half-formed and hookless (though “Wasn’t Born to Follow” and “That Old
Sweet Roll” went on to be covered by Dusty Springfield, the Byrds and
Blood, Sweat & Tears), and the sound aims at “Tapestry’s” L.A. cool but
keeps getting derailed by awkward flashes of rock ‘n’ roll ego and an irritatingly chintzy mix. As a historical artifact, it’s pretty
interesting, but it’s ultimately just a curio. King made one other not-quite-there-yet pre-”Tapestry” solo album, “Writer,” which is still in print as a budget-line disc.

Legacy has also released an expanded version of “Her Greatest Hits (Songs of Long Ago),” with two live tracks tacked on at the end — the extra
“Natural Woman” means that it now reproduces almost half of “Tapestry’s” track listing. The other tracks, though, reveal how her biggest success
shaped her aesthetic; she seems to have worked harder at moving away from
it than at reproducing it. What her later, weaker solo albums miss most is
that connection of speaker to listener: her exhortation to “Believe in
Humanity” is universal where it could be personal, and mushy because of it.
But King grew more engaged with soul music over time, and started
responding to it more directly. “Brother, Brother,” from her “Tapestry” follow-up, “Music” (released later in 1971), is more or less an answer song
to Marvin Gaye’s “What’s Going On”; and if the saxophone solo at the center of “Jazzman” sounds like something off “Saturday Night Live,” other songs are closer to what, say, Bill Withers and Billy Paul were doing in the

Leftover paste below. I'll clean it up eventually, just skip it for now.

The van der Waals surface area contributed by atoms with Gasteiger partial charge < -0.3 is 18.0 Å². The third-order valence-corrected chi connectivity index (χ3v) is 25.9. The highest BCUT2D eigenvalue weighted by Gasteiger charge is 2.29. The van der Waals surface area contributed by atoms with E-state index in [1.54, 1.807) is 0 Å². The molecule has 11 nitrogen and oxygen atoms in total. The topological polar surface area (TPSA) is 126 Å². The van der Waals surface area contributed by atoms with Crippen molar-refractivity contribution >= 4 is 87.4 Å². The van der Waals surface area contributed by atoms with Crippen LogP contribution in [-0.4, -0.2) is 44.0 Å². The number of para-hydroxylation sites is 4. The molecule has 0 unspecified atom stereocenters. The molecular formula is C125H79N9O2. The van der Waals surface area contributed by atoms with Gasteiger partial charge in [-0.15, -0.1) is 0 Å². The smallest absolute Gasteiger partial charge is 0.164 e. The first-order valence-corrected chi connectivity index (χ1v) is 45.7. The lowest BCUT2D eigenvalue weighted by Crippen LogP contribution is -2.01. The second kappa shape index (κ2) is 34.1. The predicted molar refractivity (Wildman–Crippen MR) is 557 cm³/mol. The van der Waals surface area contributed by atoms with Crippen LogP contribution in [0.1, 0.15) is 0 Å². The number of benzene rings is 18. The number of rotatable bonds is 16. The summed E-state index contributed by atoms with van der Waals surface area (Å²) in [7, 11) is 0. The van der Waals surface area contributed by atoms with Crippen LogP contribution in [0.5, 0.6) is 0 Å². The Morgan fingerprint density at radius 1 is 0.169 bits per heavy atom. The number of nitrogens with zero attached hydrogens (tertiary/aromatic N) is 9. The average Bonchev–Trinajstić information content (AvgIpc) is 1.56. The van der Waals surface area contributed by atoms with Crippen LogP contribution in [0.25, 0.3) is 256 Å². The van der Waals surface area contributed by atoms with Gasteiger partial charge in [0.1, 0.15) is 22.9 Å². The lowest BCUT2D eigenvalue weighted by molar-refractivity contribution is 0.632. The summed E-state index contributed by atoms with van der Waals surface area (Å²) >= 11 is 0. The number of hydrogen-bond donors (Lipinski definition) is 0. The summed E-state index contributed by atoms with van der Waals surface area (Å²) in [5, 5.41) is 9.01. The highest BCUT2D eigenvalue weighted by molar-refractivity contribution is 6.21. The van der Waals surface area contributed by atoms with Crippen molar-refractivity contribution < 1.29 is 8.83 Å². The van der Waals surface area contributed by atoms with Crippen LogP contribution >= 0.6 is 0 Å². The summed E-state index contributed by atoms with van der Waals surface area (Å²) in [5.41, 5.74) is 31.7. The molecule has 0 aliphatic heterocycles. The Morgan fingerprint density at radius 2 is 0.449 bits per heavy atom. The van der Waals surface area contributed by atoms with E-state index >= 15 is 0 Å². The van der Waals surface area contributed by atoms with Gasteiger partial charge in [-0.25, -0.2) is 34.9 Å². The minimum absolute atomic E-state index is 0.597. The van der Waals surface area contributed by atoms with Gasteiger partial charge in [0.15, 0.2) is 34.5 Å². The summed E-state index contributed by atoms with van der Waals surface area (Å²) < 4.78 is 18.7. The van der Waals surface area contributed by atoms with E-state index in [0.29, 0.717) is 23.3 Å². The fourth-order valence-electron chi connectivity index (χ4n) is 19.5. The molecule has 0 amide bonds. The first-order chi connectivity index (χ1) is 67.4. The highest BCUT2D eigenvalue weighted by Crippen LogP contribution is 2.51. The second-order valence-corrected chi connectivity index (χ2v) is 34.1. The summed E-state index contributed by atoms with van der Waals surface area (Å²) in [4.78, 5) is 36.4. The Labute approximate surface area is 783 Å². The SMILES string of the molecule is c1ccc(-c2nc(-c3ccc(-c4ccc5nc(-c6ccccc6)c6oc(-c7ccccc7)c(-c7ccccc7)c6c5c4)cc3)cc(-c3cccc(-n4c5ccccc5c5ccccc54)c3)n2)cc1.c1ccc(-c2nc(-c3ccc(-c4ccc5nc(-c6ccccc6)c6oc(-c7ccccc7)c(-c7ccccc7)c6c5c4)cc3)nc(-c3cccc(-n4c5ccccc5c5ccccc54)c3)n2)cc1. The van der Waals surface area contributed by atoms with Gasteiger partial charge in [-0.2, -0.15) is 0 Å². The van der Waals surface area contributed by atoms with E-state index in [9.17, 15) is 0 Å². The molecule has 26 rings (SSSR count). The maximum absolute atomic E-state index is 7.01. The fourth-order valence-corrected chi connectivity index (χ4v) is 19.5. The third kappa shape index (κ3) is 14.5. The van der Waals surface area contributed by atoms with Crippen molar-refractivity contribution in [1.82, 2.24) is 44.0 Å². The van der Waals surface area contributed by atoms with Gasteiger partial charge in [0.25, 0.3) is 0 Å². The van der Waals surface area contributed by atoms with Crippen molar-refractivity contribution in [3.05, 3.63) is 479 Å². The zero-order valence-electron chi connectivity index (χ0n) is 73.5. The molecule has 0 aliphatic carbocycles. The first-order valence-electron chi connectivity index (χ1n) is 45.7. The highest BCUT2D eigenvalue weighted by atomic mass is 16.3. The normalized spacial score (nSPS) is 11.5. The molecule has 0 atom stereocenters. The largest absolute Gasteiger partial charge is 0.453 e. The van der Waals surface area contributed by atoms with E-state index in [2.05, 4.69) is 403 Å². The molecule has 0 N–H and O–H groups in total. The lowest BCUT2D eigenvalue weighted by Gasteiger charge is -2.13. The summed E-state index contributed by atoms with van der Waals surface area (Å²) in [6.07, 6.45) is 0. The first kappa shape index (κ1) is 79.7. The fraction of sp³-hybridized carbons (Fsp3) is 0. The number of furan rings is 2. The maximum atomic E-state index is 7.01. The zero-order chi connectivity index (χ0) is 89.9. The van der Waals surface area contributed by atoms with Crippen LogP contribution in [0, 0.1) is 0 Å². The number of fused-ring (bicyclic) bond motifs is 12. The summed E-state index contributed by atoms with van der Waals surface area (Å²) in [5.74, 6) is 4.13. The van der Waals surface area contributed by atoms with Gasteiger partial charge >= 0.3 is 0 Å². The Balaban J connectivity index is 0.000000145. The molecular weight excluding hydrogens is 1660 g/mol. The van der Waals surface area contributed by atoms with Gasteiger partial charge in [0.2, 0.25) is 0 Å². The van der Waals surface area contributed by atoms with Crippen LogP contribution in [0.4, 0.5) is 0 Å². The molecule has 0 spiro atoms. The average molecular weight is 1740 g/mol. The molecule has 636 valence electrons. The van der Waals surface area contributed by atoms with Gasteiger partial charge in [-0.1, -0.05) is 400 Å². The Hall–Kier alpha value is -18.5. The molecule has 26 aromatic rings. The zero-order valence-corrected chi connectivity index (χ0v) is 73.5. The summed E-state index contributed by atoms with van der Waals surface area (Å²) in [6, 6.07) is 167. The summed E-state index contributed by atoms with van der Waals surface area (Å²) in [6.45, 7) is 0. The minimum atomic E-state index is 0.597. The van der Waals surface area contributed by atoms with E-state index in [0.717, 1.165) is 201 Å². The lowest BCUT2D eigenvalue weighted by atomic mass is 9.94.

early ’70s than to James Taylor.

Four years after she reinvented bubble gum pop for adults, King pulled off the same trick in reverse: making adult pop for children. 1975′s
“Really Rosie,” the finest children’s album ever made, has been out of print for the entire CD era, which means a whole generation has missed out
on its charms; it’s the last of the new reissues, and it still sounds great. Written for the soundtrack of a TV special based on Maurice Sendak’s picture books, it’s essentially “Tapestry” for kids, a 12-song cycle about a little girl from Brooklyn with a grand imagination (hint: King and Sendak grew up in the same Brooklyn neighborhood). Sendak’s lyrics are deft and hilarious — “Dear Academy, take note/I should get the Oscar vote/If you don’t, I’ll bite your throat/Signing off now, quote unquote” — and he undersells the absurdity of his stories, which just makes them funnier. In
“Pierre,” a kid who says “I don’t care” to everything is eaten by a lion for his nonchalance; his parents shake the beast until Pierre falls out,
unharmed, suddenly caring a lot, and finally “the lion took him home to rest/And stayed on as a weekend guest.” “Alligators All Around” is a
flawlessly silly alphabet song; “Chicken Soup With Rice” is just flawlessly silly. King, God bless her, approaches these songs the same way as she dies “I Feel
the Earth Move” or “So Far Away” — they’ve got the same kinds of twisty melodies and flurries of minor chords, and she sings them with an intimacy
unlike any other children’s record, foregoing bold declarations for friendly murmurs and low-key teases. With the help of Sendak’s girl’s-eye view lyrics, the album crouches down a little to sing directly to kids instead of singing down to them — just as “Tapestry” stood up tall to sing straight to their parents.

Douglas Wolk is the author of "Reading Comics."